100 Days to Zero Trash
As much as I applaud these organizations and the great work they are doing, and have participated in Save The Bay shoreline cleanups, I want to know what else I as an individual can do to keep my own trash from getting into the ocean. As synchronicity would have it, just as I began writing this article, I saw a posting looking for contestants for a 100 DAYS TO ZERO TRASH challenge being created by RISD media arts student Tara Gupta and her team. I applied and was accepted along with three other contestants!
As I write this, I am now on day 8! I’m not sure what’s harder – finding ways to buy food without plastic packaging or having to film my life and see myself on video constantly. Especially when I can barely stand taking selfies as it is! But the message is so important I’m going to get over it! I hope you’ll tune in and catch the episodes every Sunday on YouTube’s 100 Days to Waste! at youtube.com/channel/UCbv2HMXjypDPrND6kffr9SQ?view_as=subscriber, and on Instagram @100_daysto0waste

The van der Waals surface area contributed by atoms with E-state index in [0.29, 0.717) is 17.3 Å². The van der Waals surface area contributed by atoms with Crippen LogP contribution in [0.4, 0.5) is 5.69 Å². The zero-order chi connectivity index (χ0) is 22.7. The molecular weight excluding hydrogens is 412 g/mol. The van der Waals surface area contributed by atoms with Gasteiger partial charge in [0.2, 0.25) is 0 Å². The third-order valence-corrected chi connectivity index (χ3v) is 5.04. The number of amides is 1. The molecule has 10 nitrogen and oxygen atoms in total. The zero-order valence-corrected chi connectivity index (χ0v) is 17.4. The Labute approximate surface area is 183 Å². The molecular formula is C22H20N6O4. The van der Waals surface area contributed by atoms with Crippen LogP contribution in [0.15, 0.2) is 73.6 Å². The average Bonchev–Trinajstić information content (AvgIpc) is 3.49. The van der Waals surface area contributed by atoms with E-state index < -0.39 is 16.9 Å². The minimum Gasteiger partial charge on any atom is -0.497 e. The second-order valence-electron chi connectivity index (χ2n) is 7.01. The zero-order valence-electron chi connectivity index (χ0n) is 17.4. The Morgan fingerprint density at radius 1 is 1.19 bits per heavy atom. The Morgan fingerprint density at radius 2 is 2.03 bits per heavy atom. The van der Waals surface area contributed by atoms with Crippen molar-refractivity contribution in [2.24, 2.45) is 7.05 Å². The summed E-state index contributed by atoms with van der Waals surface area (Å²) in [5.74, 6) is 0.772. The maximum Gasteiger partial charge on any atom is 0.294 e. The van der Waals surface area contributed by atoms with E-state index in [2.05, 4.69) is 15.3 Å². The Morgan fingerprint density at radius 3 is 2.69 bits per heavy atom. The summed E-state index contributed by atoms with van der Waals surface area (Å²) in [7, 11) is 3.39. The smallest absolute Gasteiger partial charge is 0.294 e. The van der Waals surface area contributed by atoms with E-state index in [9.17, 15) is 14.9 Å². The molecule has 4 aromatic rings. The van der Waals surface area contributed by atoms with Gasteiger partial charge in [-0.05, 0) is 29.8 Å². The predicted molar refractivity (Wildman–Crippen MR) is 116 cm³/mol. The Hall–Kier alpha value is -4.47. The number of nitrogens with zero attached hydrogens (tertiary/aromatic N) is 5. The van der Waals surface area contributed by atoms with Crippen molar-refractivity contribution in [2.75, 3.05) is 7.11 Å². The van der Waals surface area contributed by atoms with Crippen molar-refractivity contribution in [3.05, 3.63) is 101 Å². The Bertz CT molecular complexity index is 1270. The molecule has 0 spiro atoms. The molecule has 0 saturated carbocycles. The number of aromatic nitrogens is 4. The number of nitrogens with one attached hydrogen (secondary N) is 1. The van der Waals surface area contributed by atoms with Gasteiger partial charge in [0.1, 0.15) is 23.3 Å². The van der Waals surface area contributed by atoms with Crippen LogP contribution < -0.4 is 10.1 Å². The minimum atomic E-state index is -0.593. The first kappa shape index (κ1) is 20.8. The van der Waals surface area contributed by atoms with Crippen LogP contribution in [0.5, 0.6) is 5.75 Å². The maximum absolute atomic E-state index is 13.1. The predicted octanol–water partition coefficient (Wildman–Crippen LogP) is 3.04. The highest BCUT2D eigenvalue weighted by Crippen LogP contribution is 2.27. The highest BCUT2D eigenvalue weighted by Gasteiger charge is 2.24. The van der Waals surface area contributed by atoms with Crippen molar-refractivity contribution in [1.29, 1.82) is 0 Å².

Whale Guitar at Impact Everything
Lastly, I would like to invite you to a Whale Guitar event on Thurs, Mar 15. It’s at Impact Everything (a new store on Thayer Street) from 6 – 8pm! It’s one of The Social Enterprise Greenhouse’s “Green Drinks” gatherings where you can meet other social entrepreneurs and environmentalists. Come and see what The Whale Guitar Project is all about! Food and drink will be available as you explore the store and mingle! You’ll hear performances by two incredible guitarists who we’ve lined up to play it.
Jake Menendez is an imaginative songwriter and improvisational guitarist who delighted our audience when he played The Whale Guitar last summer at The Newport Art Museum!